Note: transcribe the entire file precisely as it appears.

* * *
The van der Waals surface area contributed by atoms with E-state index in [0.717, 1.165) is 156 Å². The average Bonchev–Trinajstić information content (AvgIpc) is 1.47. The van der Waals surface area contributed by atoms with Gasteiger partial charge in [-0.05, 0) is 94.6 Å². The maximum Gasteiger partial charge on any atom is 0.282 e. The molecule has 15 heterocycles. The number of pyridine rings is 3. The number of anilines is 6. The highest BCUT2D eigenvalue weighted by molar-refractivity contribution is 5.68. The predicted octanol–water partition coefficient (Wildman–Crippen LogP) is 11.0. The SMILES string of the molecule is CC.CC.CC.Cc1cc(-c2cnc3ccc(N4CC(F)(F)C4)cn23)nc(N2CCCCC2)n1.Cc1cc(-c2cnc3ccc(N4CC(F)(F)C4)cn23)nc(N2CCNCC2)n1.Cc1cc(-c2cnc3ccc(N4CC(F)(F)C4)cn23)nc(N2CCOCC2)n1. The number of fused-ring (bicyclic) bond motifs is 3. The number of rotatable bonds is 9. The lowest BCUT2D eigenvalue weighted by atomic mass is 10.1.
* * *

The van der Waals surface area contributed by atoms with E-state index in [0.717, 1.165) is 156 Å². The average Bonchev–Trinajstić information content (AvgIpc) is 1.47. The van der Waals surface area contributed by atoms with Gasteiger partial charge in [-0.05, 0) is 94.6 Å². The maximum Gasteiger partial charge on any atom is 0.282 e. The molecule has 15 heterocycles. The number of pyridine rings is 3. The number of anilines is 6. The highest BCUT2D eigenvalue weighted by molar-refractivity contribution is 5.68. The predicted octanol–water partition coefficient (Wildman–Crippen LogP) is 11.0. The SMILES string of the molecule is CC.CC.CC.Cc1cc(-c2cnc3ccc(N4CC(F)(F)C4)cn23)nc(N2CCCCC2)n1.Cc1cc(-c2cnc3ccc(N4CC(F)(F)C4)cn23)nc(N2CCNCC2)n1.Cc1cc(-c2cnc3ccc(N4CC(F)(F)C4)cn23)nc(N2CCOCC2)n1. The number of fused-ring (bicyclic) bond motifs is 3. The number of rotatable bonds is 9. The lowest BCUT2D eigenvalue weighted by atomic mass is 10.1.